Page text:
The Uganda Humanist Schools Trust supports three Ugandan schools, each of which offers liberal, humanist education to needy children. The schools are in impoverished rural areas, where few families can pay for education, and where many children, orphaned by disease, are cared for by extended family members. This exhibition aims to show a snapshot of the day-to-day life of the children at the schools.

The three schools are first and foremost a humanitarian response to the desperate need to provide educational opportunities for such children. However, they are also part of a pioneering experiment to create schools in Africa with a liberal, humanist ethos. As one school principal explains:

Every person in this school is treated as a human being. If one person is hungry it is a problem for us all. We take care of each other. We apply reason and science to solve our problems and do not rely on superstition and prejudice.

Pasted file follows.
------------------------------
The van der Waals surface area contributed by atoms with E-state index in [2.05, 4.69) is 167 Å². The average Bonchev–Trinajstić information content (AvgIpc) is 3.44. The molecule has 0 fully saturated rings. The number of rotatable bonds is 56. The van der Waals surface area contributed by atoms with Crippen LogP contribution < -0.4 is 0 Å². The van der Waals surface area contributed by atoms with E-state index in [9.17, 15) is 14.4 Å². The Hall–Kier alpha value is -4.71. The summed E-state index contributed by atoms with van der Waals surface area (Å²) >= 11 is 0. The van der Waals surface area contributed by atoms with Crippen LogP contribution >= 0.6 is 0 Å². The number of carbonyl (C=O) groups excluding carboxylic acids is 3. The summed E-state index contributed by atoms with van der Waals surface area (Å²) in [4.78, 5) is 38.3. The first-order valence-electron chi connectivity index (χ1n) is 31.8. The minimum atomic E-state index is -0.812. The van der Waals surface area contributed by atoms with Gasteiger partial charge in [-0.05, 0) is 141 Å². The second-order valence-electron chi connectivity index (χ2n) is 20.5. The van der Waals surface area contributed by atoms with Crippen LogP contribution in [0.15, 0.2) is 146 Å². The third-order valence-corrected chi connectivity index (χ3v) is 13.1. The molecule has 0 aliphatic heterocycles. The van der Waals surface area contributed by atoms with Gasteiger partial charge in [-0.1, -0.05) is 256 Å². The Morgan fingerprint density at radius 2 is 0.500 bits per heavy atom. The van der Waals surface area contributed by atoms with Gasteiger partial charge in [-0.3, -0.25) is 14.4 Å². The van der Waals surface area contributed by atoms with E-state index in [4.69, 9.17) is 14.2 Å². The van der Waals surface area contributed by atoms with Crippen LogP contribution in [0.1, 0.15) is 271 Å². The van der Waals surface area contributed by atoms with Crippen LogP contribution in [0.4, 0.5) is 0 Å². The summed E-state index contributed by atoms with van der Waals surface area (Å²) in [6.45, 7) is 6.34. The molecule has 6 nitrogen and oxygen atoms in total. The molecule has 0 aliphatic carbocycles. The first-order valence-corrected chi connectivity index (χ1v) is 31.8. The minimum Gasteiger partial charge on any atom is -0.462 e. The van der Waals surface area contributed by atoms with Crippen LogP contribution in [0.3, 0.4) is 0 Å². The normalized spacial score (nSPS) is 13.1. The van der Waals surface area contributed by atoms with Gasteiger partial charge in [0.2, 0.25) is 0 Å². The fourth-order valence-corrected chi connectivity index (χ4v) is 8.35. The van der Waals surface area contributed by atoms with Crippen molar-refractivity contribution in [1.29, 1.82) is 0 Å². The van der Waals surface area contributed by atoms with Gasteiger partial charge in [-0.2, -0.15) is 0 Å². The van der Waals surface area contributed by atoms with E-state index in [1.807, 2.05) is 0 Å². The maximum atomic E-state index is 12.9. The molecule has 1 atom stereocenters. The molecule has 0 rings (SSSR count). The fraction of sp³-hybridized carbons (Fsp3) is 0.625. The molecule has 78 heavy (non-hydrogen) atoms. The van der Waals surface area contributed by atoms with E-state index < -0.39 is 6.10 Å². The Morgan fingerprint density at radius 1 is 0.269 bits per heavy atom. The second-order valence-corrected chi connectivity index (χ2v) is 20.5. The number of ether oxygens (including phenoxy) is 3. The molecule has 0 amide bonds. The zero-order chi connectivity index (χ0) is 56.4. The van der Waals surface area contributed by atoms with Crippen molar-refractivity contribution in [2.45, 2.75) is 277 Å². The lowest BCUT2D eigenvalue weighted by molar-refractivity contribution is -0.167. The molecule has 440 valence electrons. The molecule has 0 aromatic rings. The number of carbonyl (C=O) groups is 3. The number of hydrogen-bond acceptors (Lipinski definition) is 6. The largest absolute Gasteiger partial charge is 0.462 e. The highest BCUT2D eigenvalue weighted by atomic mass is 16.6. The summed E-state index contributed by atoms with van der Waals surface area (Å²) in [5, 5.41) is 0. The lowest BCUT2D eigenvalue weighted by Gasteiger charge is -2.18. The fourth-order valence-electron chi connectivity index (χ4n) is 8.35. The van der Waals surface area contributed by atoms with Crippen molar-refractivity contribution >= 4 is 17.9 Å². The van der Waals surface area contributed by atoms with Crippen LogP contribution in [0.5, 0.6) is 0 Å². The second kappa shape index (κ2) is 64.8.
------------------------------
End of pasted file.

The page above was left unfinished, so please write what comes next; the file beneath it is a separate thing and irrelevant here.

The schools were started on a shoestring by Ugandan humanists. Facilities are poor but improving, thanks to support from members of humanist organisations like: The Rationalist AssociationNew Humanist, the International Humanist and Ethical Union, the British Humanist Association, and the work of the UHST. The schools desperately need support. You can find out more information, including how you can help, via the website, at

I just yesterday read the March 2011 report on the Mustard Seed School, which has very recently been able to sink a borehole and water pump, so they finally have clean on-site water. Before, they had to queue for hours at the local pump in the grounds of a local church. This will make a huge difference, and they’ll also use the pump to provide water for the local community. Fantastic.